Consumers lose billions of dollars every year to scams. A big one this year that saw the most traction was the IRS scam. People claiming they’re with the IRS saying you owe lots of money.
“They’re going to spoof your caller ID to make it look like they’re calling from Washington D.C. And they’re going to tell you that you’ve either filled out paperwork wrong or that you’ve not filed, or that you owe money and that they’re going to put liens on your house, they’re going to file a lawsuit,” says Detective Laura Soulier with the Mobile County Sheriff’s Office.
It’s a classic scare tactic cause they say if you hang up without paying, they’ll arrest you. You need to hang up, go to IRS.gov and call the real IRS if you have doubts.
Another popular scam: the jury duty scam.
“And they would say they were some bogus deputy with the Mobile County Sheriff’s Department and that they had missed jury duty and that they now owe contempt of court fees, they owe jury replacement fees, just odd things,” says Soulier.
After tracing the call, they found the caller was an inmate who was incarcerated in Georgia.
“He was basically going through white pages in the 251 area code and he would go alphabetically,” says Soulier.
One woman in town paid him over $1400. We also saw this year a flurry of people getting calls from the fake Publisher’s Clearing House. Millions and a car promised to the victim but with a catch…
“What we need you to do is we need you to pay the taxes and the insurance and the fees on your winnings before we can send you your money.”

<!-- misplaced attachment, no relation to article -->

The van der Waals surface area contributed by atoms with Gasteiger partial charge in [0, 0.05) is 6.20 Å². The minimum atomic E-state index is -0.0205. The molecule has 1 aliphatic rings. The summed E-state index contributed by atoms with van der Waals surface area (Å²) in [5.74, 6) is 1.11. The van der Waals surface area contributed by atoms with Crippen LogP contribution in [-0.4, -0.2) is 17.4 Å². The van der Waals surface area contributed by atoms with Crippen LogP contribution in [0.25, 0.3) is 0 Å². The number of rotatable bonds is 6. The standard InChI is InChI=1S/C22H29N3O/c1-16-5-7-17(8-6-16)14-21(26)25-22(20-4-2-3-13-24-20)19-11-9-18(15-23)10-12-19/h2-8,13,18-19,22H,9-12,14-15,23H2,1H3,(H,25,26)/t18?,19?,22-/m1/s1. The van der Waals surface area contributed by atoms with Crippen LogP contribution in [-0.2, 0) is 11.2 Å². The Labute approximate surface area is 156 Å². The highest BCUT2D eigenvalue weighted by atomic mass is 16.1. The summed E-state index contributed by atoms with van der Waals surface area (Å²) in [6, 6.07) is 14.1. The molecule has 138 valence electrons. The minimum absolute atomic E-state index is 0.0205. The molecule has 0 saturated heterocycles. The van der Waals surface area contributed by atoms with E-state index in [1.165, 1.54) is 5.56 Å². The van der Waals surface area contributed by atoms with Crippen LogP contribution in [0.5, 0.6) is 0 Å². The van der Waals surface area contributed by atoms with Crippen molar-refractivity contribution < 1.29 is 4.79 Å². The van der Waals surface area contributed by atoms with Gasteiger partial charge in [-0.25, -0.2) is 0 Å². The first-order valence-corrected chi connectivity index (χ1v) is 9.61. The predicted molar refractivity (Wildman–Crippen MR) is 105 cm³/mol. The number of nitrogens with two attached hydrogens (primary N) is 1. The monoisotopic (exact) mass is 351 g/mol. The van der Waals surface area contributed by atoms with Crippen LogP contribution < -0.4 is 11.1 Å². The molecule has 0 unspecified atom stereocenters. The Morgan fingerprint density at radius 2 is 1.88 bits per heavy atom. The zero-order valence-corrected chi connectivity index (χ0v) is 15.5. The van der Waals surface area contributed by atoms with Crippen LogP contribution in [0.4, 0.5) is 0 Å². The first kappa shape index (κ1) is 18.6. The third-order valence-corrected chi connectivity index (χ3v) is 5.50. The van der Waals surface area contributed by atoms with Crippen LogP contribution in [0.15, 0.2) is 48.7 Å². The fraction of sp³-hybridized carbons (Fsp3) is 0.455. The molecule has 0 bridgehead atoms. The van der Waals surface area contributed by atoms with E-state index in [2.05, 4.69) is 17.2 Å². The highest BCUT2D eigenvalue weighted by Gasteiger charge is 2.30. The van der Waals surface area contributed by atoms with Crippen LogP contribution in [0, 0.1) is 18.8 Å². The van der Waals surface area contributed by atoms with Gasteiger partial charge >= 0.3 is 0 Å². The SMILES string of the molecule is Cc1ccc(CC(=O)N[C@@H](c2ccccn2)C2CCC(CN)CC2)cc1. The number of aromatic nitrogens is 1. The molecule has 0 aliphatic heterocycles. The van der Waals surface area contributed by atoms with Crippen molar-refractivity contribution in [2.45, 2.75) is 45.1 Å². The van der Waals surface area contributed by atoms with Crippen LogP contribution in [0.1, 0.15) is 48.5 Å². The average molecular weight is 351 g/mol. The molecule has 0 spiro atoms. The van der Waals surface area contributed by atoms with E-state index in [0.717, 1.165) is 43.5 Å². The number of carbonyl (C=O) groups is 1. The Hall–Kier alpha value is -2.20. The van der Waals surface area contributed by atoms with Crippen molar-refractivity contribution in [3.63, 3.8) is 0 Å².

Scams have infiltrated every aspect of our lives. They no longer just come through the telephone or snail mail, they also come through your computer.
The most prevalent computer scam computer expert Kristina Barrett with the Computer Crew has seen is called Cryptolocker. It can come in scam emails telling you to click on links which then downloads malware on your device.
“This big screen that comes up on their homepage or if they try to get on the internet or open a document it says hey, you have no control over this. You need to call this number and pay this amount of money in order to have control of your computer and of your documents, your pictures,” says Barrett.
The only thing you can do is take your computer to an expert. And finally, experts warn against email hackers. Same deal—malware is downloaded onto your computer and invades your email and sends out emails to your friends pretending to be you.
“Telling people that they were actually stranded in another country, had no access to their money and couldn’t get home. Send money! And you know, you would actually have people fall for that,” says Barrett.
Experts say the thing to do is don’t click on suspicious links or ads, if you get a phone call or letter—take a breath, think, and talk to someone. Lots of times the scammers will tell you to hurry and send money because the longer you take to think about it, the more often you’ll realize you’re being scammed.